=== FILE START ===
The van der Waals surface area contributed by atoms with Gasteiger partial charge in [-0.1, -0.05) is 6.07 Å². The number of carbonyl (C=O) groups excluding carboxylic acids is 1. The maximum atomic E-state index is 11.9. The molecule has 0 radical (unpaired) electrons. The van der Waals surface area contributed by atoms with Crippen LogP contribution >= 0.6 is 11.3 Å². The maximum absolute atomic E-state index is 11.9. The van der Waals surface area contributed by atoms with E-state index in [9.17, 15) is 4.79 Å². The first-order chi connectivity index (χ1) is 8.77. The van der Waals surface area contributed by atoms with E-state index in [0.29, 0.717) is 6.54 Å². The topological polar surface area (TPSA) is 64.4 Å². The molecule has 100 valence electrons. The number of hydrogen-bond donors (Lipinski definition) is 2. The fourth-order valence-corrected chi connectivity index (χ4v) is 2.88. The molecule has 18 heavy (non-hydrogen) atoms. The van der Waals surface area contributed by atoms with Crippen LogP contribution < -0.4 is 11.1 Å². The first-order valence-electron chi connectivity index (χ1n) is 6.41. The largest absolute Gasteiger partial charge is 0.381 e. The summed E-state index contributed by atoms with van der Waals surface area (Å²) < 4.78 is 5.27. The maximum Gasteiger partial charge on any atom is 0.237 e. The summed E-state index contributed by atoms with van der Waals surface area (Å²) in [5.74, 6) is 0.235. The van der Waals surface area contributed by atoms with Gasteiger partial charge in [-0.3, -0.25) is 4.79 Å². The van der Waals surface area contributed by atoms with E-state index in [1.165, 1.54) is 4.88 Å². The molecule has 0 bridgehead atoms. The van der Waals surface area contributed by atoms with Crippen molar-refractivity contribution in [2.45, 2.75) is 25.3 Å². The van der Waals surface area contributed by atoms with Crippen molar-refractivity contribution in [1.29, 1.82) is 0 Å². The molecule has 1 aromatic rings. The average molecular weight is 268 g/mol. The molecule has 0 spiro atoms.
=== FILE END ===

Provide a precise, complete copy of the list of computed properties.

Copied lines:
The van der Waals surface area contributed by atoms with Gasteiger partial charge in [-0.1, -0.05) is 6.07 Å². The number of carbonyl (C=O) groups excluding carboxylic acids is 1. The maximum atomic E-state index is 11.9. The molecule has 0 radical (unpaired) electrons. The van der Waals surface area contributed by atoms with Crippen LogP contribution >= 0.6 is 11.3 Å². The maximum absolute atomic E-state index is 11.9. The van der Waals surface area contributed by atoms with E-state index in [9.17, 15) is 4.79 Å². The first-order chi connectivity index (χ1) is 8.77. The van der Waals surface area contributed by atoms with E-state index in [0.29, 0.717) is 6.54 Å². The topological polar surface area (TPSA) is 64.4 Å². The molecule has 100 valence electrons. The number of hydrogen-bond donors (Lipinski definition) is 2. The fourth-order valence-corrected chi connectivity index (χ4v) is 2.88. The molecule has 18 heavy (non-hydrogen) atoms. The van der Waals surface area contributed by atoms with Crippen LogP contribution < -0.4 is 11.1 Å². The first-order valence-electron chi connectivity index (χ1n) is 6.41. The largest absolute Gasteiger partial charge is 0.381 e. The summed E-state index contributed by atoms with van der Waals surface area (Å²) < 4.78 is 5.27. The maximum Gasteiger partial charge on any atom is 0.237 e. The summed E-state index contributed by atoms with van der Waals surface area (Å²) in [5.74, 6) is 0.235. The van der Waals surface area contributed by atoms with Gasteiger partial charge in [-0.3, -0.25) is 4.79 Å². The van der Waals surface area contributed by atoms with E-state index in [1.165, 1.54) is 4.88 Å². The molecule has 0 bridgehead atoms. The van der Waals surface area contributed by atoms with Crippen molar-refractivity contribution in [2.45, 2.75) is 25.3 Å². The van der Waals surface area contributed by atoms with Crippen molar-refractivity contribution in [1.29, 1.82) is 0 Å². The molecule has 1 aromatic rings. The average molecular weight is 268 g/mol. The molecule has 0 spiro atoms.